Learn to use the full coordinated movement of your body when walking. The Alexander Technique and Feldenkrais Method can help you develop greater awareness and kinetic participation of your whole body. Just using arch supports doesn't mean you know how to use your arches! See clip FC 5 to see how the arch can be consciously raised, lowered and balanced.

    Kurashova Tissue Re-education Techniques can restore the elasticity of muscles, which are over-contracted and tight. These techniques also improve circulation, which will help all foot problems heal.

    Strengthen your feet. Doing gentle foot exercises throughout the day can be very helpful, especially if done before you know you will be on your feet a lot, like for social events, conventions, vacations and working on ladders. If you carry heavy loads to or for work, remember that although temporary, the extra weight that is carried is transmitted to your feet. Therefore your feet must be strong and well supported. During pregnancy strengthening and supporting your feet is especially important. (See clip FC4)

    Walk on variable surfaces. The most satisfying surface I've walked on has been a pebble beach. This surface really gives one's feet not only a massage but also a chance to conform and adapt to a dynamic challenge. It is firmer than sand and can strengthen your feet as well as your balance. Concrete and asphalt surfaces slap up hard on our feet. Prolonged standing on hard surfaces puts foot muscles to sleep. Wake 'um up.

Functional Foot Problems, Overview

Many foot related problems are the result of weakness in foot/ankle musculature. As we age or live more sedentary lives our foot muscles can weaken, especially when we walk on modern hard surfaces.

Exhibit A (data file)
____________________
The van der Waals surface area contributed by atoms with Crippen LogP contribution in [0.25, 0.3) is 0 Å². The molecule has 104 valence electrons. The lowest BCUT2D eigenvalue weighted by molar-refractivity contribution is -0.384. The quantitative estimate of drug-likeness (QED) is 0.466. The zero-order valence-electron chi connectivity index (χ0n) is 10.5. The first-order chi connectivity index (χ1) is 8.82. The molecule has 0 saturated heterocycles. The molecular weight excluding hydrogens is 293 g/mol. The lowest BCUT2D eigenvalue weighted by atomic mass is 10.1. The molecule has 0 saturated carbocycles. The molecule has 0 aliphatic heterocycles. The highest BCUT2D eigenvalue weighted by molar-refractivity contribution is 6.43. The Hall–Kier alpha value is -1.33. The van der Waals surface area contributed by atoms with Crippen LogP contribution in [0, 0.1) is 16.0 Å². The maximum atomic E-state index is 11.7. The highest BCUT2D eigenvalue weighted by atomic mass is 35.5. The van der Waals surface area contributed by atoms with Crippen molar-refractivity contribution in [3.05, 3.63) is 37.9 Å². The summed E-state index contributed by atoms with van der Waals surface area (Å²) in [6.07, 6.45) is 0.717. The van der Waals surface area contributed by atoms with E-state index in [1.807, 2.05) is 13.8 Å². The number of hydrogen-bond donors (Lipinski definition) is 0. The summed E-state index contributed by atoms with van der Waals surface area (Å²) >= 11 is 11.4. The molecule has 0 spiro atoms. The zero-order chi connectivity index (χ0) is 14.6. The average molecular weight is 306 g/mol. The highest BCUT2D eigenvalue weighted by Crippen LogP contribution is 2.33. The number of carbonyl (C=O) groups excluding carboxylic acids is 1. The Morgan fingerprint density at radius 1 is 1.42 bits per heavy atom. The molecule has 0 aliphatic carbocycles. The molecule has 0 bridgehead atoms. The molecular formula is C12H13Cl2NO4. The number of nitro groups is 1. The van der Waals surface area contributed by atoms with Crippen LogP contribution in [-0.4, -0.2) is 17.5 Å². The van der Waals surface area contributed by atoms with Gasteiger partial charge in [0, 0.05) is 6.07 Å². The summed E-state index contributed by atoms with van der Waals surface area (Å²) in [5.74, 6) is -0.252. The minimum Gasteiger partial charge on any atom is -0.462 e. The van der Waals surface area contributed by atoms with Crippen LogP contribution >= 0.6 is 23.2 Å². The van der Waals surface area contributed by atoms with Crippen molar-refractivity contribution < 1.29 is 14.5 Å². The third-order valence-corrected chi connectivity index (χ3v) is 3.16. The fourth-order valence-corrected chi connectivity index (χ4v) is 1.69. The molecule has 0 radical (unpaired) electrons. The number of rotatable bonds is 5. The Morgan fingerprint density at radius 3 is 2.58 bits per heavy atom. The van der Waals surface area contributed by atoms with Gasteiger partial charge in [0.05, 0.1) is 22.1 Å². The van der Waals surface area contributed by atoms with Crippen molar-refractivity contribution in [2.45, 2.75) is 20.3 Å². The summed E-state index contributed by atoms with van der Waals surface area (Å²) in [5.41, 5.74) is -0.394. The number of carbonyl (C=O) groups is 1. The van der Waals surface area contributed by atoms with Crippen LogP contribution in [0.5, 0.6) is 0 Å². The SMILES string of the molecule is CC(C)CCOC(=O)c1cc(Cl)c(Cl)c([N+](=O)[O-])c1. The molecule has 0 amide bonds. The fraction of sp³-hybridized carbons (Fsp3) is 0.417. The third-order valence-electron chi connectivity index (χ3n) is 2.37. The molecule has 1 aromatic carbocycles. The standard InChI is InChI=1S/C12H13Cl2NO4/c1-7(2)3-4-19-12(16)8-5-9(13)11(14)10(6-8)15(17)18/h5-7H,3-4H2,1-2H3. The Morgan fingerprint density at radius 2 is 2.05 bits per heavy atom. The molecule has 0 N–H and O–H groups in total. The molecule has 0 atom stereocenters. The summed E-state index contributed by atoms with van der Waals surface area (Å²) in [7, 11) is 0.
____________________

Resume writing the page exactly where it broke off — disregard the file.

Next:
Diabetics are more prone to muscle weakness and eventual bony weakness in their feet. Excess weight gain can strain muscles not strong enough to carry the load.

Muscular tightness as a result of over-use is another contributing factor in foot problems. We need calf muscles that are elastic and allow the foot to bend up at least 10° from the horizontal when standing with a straight knee. If this range of motion is limited while bearing weight on the foot, the arch flattens more than it should in order to compensate. Over time, tight calf muscles will cause arches to fall, especially if they are subject to running, prolonged standing or excess weight.


I often see strained, tight muscles in the front of the shin causing poor foot mechanics. How could these shin muscles get so tight? We often hurry when we walk tightening our lower legs as we lift and advance our feet. This over-contraction causes a strain and shortening of these muscles. A contracted muscle does not function with the normal amount of shortening and lengthening that is should; hence its coordination and timing are off and it does not produce full motion.

These factors are compounded by walking on hard surfaces such as concrete and asphalt and further aggravated by wearing shoes with poor support.

Use of the Feet

Finally, most people lack the awareness of how they are using their whole body especially their feet. We need an upper body that twists freely as we walk; arms that swing freely and a pelvis and low back that are free to rotate as well. There is a rotational motion in our legs that is timed to work with the foot to lower and raise our arches during walking. When was the last time you felt the alternating pass off of weight through one foot to the other with your arches raising and lowering? It is truly amazing once you become aware of how you can free your feet instead of plodding along with non-responsive feet. Walking can become very interesting.

Even when standing stationary many people have the habit of allowing the weight to sink down one leg and flatten one or both arches. I call this allowing collapse into the feet. The Alexander Technique can help retrain your habits of standing and walking for better support and freedom.

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MovementWise Christine Inserra P.T.
Certified Teacher of the Alexander Technique & Feldenkrais Method
Physical Therapy serving Chicago and the Greater Chicagoland Area